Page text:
It is our hope that all of Vendyl's efforts will soon prove fruitful in this regard. As you have read many times in these pages, the Copper Scroll reveals that "under the spices, is the purification." The enigma of this purification ritual is not in its preparation, but its effects: the unclean person was cleansed and the clean person was rendered unclean.
The Prophet Hoshea likened Israel to an adulterous woman because of infidelity towards HaShem. (The similarity of sound between the English words "adultery" and "idolatry" is based on this.) Much of modern Israel would stand accused of being "adulterous" in respect to the Creator. And it also goes without saying that the nations are jealous of this "wife", Israel. That's why it is so essential to find the Ashes and create the water of purification. We can look to another wife accused of adultery in Numbers 5:11. She could drink the waters of purification and be found innocent. She then conceives.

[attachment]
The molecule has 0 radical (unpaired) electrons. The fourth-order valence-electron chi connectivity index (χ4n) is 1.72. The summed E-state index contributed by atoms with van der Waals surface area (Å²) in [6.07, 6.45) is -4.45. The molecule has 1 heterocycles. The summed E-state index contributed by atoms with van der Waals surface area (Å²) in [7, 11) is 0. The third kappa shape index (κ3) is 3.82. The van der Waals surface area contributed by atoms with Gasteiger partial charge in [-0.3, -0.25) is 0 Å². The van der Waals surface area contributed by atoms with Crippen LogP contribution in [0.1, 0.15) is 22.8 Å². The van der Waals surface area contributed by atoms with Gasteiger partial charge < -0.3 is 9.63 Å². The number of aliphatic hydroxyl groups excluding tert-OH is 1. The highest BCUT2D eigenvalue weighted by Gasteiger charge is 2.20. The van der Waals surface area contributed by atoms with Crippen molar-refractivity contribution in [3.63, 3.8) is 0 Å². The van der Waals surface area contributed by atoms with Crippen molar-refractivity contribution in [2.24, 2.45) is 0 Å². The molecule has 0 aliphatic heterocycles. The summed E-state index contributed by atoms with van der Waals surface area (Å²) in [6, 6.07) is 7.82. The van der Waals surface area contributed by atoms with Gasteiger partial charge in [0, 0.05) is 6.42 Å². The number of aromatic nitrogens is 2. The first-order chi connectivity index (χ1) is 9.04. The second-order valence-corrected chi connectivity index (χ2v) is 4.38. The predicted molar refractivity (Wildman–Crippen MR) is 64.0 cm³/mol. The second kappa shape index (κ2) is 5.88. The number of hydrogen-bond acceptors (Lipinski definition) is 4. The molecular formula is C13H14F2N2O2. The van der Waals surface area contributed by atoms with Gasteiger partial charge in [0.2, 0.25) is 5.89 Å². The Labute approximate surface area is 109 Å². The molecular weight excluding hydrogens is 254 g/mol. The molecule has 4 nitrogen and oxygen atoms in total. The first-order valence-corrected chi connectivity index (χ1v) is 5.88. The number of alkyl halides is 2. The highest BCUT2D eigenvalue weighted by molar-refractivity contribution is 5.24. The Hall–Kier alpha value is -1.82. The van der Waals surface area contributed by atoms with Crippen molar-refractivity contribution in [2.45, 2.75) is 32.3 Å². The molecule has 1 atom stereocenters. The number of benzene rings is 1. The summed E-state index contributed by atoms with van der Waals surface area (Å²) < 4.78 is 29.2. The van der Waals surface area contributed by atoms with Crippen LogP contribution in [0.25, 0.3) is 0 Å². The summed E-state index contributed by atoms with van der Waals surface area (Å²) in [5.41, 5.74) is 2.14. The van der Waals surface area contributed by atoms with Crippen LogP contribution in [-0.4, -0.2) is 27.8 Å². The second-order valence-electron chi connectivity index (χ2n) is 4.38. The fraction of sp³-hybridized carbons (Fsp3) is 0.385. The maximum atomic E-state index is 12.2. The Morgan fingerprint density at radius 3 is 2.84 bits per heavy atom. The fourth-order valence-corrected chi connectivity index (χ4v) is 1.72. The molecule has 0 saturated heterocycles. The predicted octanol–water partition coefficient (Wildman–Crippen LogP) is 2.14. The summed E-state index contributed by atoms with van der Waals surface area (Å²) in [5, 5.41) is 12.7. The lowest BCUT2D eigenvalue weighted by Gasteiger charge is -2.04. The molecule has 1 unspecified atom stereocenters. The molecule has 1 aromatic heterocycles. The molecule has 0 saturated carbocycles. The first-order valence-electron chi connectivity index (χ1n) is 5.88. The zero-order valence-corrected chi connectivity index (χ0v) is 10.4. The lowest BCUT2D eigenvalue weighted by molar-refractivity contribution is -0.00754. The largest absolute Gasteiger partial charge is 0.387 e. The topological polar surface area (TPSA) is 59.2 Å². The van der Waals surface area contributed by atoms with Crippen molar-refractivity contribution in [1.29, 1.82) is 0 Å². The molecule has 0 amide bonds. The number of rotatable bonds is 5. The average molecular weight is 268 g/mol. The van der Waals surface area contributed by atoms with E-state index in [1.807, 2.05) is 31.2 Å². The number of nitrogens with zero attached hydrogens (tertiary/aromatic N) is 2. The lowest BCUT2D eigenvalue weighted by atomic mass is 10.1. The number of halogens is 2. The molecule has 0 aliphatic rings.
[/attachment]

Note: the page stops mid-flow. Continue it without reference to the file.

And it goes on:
Once the Ashes are found, the righteous of Israel will be purified, found guiltless and bring forth a child called Mashiach. The impact of this rite, even on the Jewish people of today, is so significant that the Lubavitcher Rebbe stated that "the Mitzvah of the Red Heifer represents the totality of the Torah."